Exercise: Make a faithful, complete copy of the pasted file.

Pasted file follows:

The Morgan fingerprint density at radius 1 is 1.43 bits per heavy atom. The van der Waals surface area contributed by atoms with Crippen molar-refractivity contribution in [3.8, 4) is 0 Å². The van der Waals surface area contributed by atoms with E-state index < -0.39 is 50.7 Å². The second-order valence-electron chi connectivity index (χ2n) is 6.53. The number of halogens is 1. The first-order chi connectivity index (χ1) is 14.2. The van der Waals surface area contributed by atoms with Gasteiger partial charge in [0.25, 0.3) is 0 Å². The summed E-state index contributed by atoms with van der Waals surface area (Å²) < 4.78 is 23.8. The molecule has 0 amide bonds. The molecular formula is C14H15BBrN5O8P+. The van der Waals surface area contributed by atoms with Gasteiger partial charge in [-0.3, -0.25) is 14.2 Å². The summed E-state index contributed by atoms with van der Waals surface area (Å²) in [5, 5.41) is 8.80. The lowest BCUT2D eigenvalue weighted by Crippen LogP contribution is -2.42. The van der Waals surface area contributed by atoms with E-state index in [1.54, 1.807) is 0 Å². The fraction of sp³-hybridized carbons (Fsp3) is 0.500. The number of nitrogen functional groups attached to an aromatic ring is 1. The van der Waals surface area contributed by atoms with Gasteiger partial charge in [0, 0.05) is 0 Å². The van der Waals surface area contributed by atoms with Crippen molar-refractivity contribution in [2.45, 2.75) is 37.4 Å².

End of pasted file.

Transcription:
The Morgan fingerprint density at radius 1 is 1.43 bits per heavy atom. The van der Waals surface area contributed by atoms with Crippen molar-refractivity contribution in [3.8, 4) is 0 Å². The van der Waals surface area contributed by atoms with E-state index < -0.39 is 50.7 Å². The second-order valence-electron chi connectivity index (χ2n) is 6.53. The number of halogens is 1. The first-order chi connectivity index (χ1) is 14.2. The van der Waals surface area contributed by atoms with Gasteiger partial charge in [0.25, 0.3) is 0 Å². The summed E-state index contributed by atoms with van der Waals surface area (Å²) < 4.78 is 23.8. The molecule has 0 amide bonds. The molecular formula is C14H15BBrN5O8P+. The van der Waals surface area contributed by atoms with Gasteiger partial charge in [-0.3, -0.25) is 14.2 Å². The summed E-state index contributed by atoms with van der Waals surface area (Å²) in [5, 5.41) is 8.80. The lowest BCUT2D eigenvalue weighted by Crippen LogP contribution is -2.42. The van der Waals surface area contributed by atoms with E-state index in [1.54, 1.807) is 0 Å². The fraction of sp³-hybridized carbons (Fsp3) is 0.500. The number of nitrogen functional groups attached to an aromatic ring is 1. The van der Waals surface area contributed by atoms with Gasteiger partial charge in [0, 0.05) is 0 Å². The van der Waals surface area contributed by atoms with Crippen molar-refractivity contribution in [2.45, 2.75) is 37.4 Å².